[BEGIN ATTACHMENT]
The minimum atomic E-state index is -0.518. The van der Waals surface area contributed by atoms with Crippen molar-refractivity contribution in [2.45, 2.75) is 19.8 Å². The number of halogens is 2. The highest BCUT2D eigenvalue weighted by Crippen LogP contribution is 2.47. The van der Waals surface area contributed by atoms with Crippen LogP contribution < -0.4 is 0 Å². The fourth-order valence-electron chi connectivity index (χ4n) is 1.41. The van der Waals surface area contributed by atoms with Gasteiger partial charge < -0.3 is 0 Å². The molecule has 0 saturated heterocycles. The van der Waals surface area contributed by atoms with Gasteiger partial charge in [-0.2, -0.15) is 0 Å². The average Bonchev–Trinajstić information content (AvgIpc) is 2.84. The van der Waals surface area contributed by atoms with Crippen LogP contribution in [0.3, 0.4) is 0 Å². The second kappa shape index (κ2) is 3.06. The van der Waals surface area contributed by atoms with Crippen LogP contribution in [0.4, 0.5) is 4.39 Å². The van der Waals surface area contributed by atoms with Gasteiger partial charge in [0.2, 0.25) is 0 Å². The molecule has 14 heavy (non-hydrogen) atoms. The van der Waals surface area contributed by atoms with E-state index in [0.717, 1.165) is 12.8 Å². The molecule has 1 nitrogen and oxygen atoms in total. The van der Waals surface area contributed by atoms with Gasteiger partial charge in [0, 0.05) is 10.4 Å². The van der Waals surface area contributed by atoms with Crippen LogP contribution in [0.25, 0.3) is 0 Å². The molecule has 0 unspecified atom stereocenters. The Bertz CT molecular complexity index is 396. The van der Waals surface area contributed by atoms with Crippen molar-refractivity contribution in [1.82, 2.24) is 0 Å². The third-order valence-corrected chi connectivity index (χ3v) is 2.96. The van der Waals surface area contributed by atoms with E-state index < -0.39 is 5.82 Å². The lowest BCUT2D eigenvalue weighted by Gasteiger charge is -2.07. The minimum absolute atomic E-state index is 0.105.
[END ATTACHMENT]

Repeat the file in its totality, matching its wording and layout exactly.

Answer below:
The minimum atomic E-state index is -0.518. The van der Waals surface area contributed by atoms with Crippen molar-refractivity contribution in [2.45, 2.75) is 19.8 Å². The number of halogens is 2. The highest BCUT2D eigenvalue weighted by Crippen LogP contribution is 2.47. The van der Waals surface area contributed by atoms with Crippen LogP contribution < -0.4 is 0 Å². The fourth-order valence-electron chi connectivity index (χ4n) is 1.41. The van der Waals surface area contributed by atoms with Gasteiger partial charge < -0.3 is 0 Å². The molecule has 0 saturated heterocycles. The van der Waals surface area contributed by atoms with Gasteiger partial charge in [-0.2, -0.15) is 0 Å². The average Bonchev–Trinajstić information content (AvgIpc) is 2.84. The van der Waals surface area contributed by atoms with Crippen LogP contribution in [0.3, 0.4) is 0 Å². The second kappa shape index (κ2) is 3.06. The van der Waals surface area contributed by atoms with Crippen LogP contribution in [0.4, 0.5) is 4.39 Å². The van der Waals surface area contributed by atoms with Gasteiger partial charge in [0.2, 0.25) is 0 Å². The molecule has 14 heavy (non-hydrogen) atoms. The van der Waals surface area contributed by atoms with E-state index in [0.717, 1.165) is 12.8 Å². The molecule has 1 nitrogen and oxygen atoms in total. The van der Waals surface area contributed by atoms with Gasteiger partial charge in [0, 0.05) is 10.4 Å². The van der Waals surface area contributed by atoms with Crippen LogP contribution in [0.25, 0.3) is 0 Å². The molecule has 0 unspecified atom stereocenters. The Bertz CT molecular complexity index is 396. The van der Waals surface area contributed by atoms with Crippen molar-refractivity contribution in [1.82, 2.24) is 0 Å². The third-order valence-corrected chi connectivity index (χ3v) is 2.96. The van der Waals surface area contributed by atoms with E-state index < -0.39 is 5.82 Å². The lowest BCUT2D eigenvalue weighted by Gasteiger charge is -2.07. The minimum absolute atomic E-state index is 0.105.